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March 09, 2017
The BOS Foundation has kicked off the year with the release of more orangutans to natural habitats in Central and East Kalimantan, taking the total number of orangutans released by BOSF since 2012 to 270. We also launched our #FREEDOM campaign, in which we aim to release as many orangutans as possible from our rehabilitation centres into protected forests this year.
The first orangutan release for this year took place in Central Kalimantan in February, with 12 orangutans from Nyaru Menteng released to the Bukit Baka Bukit Raya National Park (TNBBBR) in Katingan Regency. One of the 12 was Wanna, who was repatriated from Thailand 10 years ago.
Wanna is released by BOS Foundation CEO Jamartin Sihite on February 18
The eight females and four males were dispatched to the TNBBBR in two separate groups. Pak Herry, Janu, Ine, Sophia, Eka and Buntut departed on February 14 and were released the very next day. Meanwhile, Bagio, Meggi, Besty, Aulin, Nyiwuh and Wanna departed on February 17 and also were released the following day. With the addition of these 12, the BOS Foundation has now released a total 41 orangutans to the TNBBBR.
Pak Herry’s cage is opened by Deputy CEO of the BOS Foundation, Jacqui Sunderland| Further details of the release can be found on our Facebook page.
Two weeks later, the BOS Foundation released seven orangutans from Samboja Lestari to the Kehje Sewen Forest in East Kutai Regency. The two males and five females, ranging in age up to 20 years, were released in the northern part of the Kehje Sewen Forest after a long journey by utility vehicles and helicopter.
On March 1, the #OrangutanRelease team departed from Samboja Lestari with Elisa, Wardah, Eris, Emmy, Wulani, Cemong, and Beni by road, and headed to an airstrip belonging to PT. Swakarsa Sinar Sentosa in Muara Wahau, a sub-regency town in East Kutai Regency. The 12-hour trip ended the following morning at Muara Wahau, where the team quickly prepared the cages to be airlifted by a waiting helicopter.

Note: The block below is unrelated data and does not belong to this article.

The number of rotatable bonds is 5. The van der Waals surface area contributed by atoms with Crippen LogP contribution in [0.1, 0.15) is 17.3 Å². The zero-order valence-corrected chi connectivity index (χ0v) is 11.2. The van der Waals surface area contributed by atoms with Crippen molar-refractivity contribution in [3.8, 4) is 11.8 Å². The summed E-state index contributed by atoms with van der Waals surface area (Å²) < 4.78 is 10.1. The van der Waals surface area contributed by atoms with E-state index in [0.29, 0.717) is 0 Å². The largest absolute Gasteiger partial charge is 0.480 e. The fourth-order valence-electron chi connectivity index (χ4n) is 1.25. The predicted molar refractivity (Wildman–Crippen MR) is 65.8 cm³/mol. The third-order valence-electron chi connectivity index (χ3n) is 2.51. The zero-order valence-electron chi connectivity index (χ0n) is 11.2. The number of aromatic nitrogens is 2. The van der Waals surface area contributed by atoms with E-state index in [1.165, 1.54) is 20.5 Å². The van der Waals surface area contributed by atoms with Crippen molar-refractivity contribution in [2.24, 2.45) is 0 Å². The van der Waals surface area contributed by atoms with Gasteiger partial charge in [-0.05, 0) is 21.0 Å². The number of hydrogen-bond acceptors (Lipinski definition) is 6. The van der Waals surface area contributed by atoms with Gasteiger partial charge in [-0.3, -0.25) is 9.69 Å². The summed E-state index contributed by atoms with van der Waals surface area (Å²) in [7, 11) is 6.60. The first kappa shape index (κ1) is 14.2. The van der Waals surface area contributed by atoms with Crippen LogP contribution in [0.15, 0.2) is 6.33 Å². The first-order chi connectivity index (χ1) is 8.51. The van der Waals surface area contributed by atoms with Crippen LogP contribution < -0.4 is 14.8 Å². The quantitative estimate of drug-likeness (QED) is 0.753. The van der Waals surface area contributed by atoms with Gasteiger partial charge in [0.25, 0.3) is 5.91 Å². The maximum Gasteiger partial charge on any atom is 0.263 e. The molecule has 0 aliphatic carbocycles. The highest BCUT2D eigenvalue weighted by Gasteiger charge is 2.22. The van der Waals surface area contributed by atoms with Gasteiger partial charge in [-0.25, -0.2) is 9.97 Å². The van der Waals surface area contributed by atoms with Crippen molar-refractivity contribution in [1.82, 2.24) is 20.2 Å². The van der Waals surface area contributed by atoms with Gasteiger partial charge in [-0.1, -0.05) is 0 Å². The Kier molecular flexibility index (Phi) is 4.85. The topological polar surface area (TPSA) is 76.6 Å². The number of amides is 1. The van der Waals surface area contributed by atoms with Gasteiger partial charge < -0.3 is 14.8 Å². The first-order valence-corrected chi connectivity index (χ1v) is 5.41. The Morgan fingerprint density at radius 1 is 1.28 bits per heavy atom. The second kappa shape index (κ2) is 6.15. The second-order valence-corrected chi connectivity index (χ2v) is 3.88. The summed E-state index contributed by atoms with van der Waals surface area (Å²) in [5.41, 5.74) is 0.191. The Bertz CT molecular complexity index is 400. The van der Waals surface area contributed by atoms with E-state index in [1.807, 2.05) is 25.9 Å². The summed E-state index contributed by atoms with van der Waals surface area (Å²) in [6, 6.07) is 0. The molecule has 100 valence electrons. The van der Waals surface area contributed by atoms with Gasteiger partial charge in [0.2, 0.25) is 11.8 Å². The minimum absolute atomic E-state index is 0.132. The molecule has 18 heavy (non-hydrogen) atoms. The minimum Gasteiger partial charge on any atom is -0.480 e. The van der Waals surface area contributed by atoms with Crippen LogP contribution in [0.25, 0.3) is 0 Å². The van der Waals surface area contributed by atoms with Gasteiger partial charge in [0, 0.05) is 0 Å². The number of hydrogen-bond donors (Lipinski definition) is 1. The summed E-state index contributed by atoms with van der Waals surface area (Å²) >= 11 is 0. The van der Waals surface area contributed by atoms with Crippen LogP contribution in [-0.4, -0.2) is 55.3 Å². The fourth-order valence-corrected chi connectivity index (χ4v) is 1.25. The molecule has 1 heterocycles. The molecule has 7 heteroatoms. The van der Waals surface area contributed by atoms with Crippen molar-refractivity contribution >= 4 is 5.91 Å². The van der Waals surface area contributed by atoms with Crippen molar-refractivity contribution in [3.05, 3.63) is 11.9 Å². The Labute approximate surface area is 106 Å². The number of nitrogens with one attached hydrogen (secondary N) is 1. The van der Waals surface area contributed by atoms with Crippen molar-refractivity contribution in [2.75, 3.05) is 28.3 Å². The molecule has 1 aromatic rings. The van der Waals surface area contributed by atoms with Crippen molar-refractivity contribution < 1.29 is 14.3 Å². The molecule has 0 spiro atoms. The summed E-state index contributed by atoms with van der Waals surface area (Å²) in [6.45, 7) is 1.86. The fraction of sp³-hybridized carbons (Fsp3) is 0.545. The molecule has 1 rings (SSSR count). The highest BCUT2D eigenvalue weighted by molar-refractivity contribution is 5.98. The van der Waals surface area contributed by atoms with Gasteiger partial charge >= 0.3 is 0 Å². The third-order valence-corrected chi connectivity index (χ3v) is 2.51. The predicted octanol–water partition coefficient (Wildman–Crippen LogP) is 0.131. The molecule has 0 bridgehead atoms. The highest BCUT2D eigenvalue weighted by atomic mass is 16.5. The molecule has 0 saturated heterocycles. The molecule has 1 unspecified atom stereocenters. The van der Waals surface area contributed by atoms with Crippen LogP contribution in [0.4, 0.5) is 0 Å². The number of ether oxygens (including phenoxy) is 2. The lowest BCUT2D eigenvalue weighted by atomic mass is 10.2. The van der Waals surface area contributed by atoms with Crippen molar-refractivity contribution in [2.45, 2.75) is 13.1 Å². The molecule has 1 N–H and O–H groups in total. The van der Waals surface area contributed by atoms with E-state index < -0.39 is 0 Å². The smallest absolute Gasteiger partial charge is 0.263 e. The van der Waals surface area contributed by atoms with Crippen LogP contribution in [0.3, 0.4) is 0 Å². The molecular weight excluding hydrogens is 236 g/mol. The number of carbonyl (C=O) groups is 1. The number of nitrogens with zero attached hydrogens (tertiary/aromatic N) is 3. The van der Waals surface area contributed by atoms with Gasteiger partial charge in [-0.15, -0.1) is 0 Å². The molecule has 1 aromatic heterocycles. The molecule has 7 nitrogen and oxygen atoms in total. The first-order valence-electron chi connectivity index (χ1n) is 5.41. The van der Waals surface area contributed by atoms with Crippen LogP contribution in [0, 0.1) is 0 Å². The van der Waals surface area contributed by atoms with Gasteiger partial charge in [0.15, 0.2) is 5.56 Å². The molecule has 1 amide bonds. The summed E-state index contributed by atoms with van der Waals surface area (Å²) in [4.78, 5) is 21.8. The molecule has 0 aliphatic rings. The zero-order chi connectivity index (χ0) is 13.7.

The orangutans are loaded onto a helicopter and airlifted from Muara Wahau to predetermined release points in the Kehje Sewen Forest
Our team from Camp Lesik, in the northern section of the Kehje Sewen Forest, had prepared a drop point for the orangutans located about four kilometres from the camp. The seven orangutans were brought from Muara Wahau in two consecutive batches, and were released at points spread around 30-200 meters from the drop point.
The #OrangutanRelease team used a pulley-operated door to open the cages of the two large cheek-padded males, Beni and Cemong. This method was used for safety reasons, but also allowed Beni and Cemong the chance to climb straight up the nearest tree and into their new surroundings without becoming agitated.
The #OrangutanRelease team prepares to release Cemong using a pulley-operated mechanism
Elisabeth Labes from BOSF Switzerland opens Elisa’s cage | Further details of the release can be found on our Facebook page.
The release of Elisa, Wardah, Eris, Emmy, Wulani, Cemong and Beni to the Kehje Sewen Forest has now taken the population of released orangutans in the area to 62 individuals. Our goal this year is to release 100 orangutans, giving them #FREEDOM in protected, natural forests.
Many thanks to those who supported this particular release, and to all parties helping our orangutan conservation effort!
Text by: BOS Foundation Communications Team HQ
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BOS Foundation is dedicated to Bornean orangutan conservation and one of our tasks is to successfully reintroduce orangutans to safe natural habitat where they can establish new viable populations. We aim to give back freedom to as many orangutans as we can and one of the orangutans we reintroduce during this event has made an incredible journey; Wanna was illegally smuggled out of Indonesia to Thailand as a baby, then repatriated to Indonesia in 2006, together with another 47 illegally exported orangutans. These orangutans have been progressing through our rehabilitation program for 11 years. Wanna is now 17 and finally ready to be returned to natural habitat and freedom....read more